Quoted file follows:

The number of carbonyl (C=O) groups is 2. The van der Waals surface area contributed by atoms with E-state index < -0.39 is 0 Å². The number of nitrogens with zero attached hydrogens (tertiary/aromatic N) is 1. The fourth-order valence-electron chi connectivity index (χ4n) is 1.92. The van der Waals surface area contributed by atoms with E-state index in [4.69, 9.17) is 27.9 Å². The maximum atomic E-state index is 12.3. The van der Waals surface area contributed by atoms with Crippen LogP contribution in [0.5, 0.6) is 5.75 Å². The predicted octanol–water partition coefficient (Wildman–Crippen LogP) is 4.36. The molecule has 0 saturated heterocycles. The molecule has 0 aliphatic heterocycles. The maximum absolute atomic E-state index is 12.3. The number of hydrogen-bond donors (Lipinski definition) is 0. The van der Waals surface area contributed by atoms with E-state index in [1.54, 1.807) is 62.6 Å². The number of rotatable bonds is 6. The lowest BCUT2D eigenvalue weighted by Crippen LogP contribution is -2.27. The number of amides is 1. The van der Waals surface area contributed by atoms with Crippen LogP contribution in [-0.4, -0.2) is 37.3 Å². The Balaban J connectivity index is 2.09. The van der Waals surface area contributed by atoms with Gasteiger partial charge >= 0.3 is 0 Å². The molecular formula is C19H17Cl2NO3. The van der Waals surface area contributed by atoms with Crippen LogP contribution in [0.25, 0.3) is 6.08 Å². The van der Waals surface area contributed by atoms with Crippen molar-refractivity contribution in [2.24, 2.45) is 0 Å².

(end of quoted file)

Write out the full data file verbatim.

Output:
The number of carbonyl (C=O) groups is 2. The van der Waals surface area contributed by atoms with E-state index < -0.39 is 0 Å². The number of nitrogens with zero attached hydrogens (tertiary/aromatic N) is 1. The fourth-order valence-electron chi connectivity index (χ4n) is 1.92. The van der Waals surface area contributed by atoms with E-state index in [4.69, 9.17) is 27.9 Å². The maximum atomic E-state index is 12.3. The van der Waals surface area contributed by atoms with Crippen LogP contribution in [0.5, 0.6) is 5.75 Å². The predicted octanol–water partition coefficient (Wildman–Crippen LogP) is 4.36. The molecule has 0 saturated heterocycles. The molecule has 0 aliphatic heterocycles. The maximum absolute atomic E-state index is 12.3. The number of hydrogen-bond donors (Lipinski definition) is 0. The van der Waals surface area contributed by atoms with E-state index in [1.54, 1.807) is 62.6 Å². The number of rotatable bonds is 6. The lowest BCUT2D eigenvalue weighted by Crippen LogP contribution is -2.27. The number of amides is 1. The van der Waals surface area contributed by atoms with Crippen LogP contribution in [-0.4, -0.2) is 37.3 Å². The Balaban J connectivity index is 2.09. The van der Waals surface area contributed by atoms with Gasteiger partial charge >= 0.3 is 0 Å². The molecular formula is C19H17Cl2NO3. The van der Waals surface area contributed by atoms with Crippen LogP contribution in [0.25, 0.3) is 6.08 Å². The van der Waals surface area contributed by atoms with Crippen molar-refractivity contribution in [2.24, 2.45) is 0 Å².